Beaufort Gazette reports on moves being made to secure a new community hiking and biking trail.
The State Ports Authority plans to “railbank” the 26 miles of defunct tracks that run between Port Royal and Yemassee, preventing Port Royal residents from claiming the land and enabling Beaufort County to turn the railway into a walking and biking trail.
photo by Bob Sofaly
The Ports Authority shut down the rail line in November 2003 as a prelude to the state-mandated closing of the Port of Port Royal. If the rail line was abandoned, much of the land would revert to the owners of properties next to the rail line, according to a charter granted by the S.C. General Assembly in 1857.
Under provisions adopted by Congress in 1983, however, an owner can transfer its out-of-service railroad to another agency for use as a trail until the railroad might again be needed for rail service. “Such interim use shall not be treated … as an abandonment …,” the statute states.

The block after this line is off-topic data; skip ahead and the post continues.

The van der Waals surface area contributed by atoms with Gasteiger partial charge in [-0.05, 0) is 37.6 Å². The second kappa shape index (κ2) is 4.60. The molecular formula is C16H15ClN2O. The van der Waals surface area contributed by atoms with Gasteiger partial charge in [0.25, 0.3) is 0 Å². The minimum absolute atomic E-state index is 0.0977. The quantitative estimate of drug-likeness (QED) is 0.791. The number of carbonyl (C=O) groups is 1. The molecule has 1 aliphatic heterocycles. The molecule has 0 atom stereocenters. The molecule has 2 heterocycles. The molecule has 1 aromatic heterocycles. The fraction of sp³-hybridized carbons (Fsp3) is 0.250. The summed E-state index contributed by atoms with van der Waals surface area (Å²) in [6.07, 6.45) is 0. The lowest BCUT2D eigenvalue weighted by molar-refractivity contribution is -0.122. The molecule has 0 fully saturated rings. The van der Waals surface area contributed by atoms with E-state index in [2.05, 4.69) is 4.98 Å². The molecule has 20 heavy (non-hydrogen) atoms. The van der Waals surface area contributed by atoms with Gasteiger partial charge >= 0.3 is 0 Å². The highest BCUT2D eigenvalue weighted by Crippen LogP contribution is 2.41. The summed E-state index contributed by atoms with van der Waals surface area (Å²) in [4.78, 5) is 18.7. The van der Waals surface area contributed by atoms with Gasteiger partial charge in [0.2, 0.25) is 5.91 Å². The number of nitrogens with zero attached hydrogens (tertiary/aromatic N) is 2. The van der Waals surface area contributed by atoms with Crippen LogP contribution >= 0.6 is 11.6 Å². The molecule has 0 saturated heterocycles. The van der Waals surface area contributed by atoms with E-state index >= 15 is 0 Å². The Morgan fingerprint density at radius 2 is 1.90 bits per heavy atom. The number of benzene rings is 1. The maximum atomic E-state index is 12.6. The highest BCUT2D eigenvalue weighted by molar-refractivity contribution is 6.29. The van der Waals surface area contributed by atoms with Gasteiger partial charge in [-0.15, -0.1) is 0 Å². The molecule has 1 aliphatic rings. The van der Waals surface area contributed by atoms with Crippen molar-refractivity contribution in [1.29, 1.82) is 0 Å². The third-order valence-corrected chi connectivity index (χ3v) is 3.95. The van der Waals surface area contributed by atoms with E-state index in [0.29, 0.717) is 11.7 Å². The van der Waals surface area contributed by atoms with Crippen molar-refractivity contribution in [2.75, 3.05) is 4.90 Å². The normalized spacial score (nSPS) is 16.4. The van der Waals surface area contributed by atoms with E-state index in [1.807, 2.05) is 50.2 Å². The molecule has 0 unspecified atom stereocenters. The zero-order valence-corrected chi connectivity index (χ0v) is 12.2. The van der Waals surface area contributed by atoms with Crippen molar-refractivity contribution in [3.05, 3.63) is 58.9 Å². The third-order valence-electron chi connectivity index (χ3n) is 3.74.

The provision has withstood numerous legal challenges, according to the nonprofit Rails-to-Trails Conservancy, and has been applied to about 4,400 miles of rail lines in more than 30 states.
In other local news, AgriTech International plans to build a $5 million shrimp processing faciltity in Williamsburg County, a move that offers hope to an ailing shrimp industry. According to the article, a flood of cheaper farm-rasied imports has pushed down the price of America’s most-consumed shellfish in recent years, and rising fuel and equipment costs are keeping local trawlers tied to the docks instead of in the Atlantic casting nets.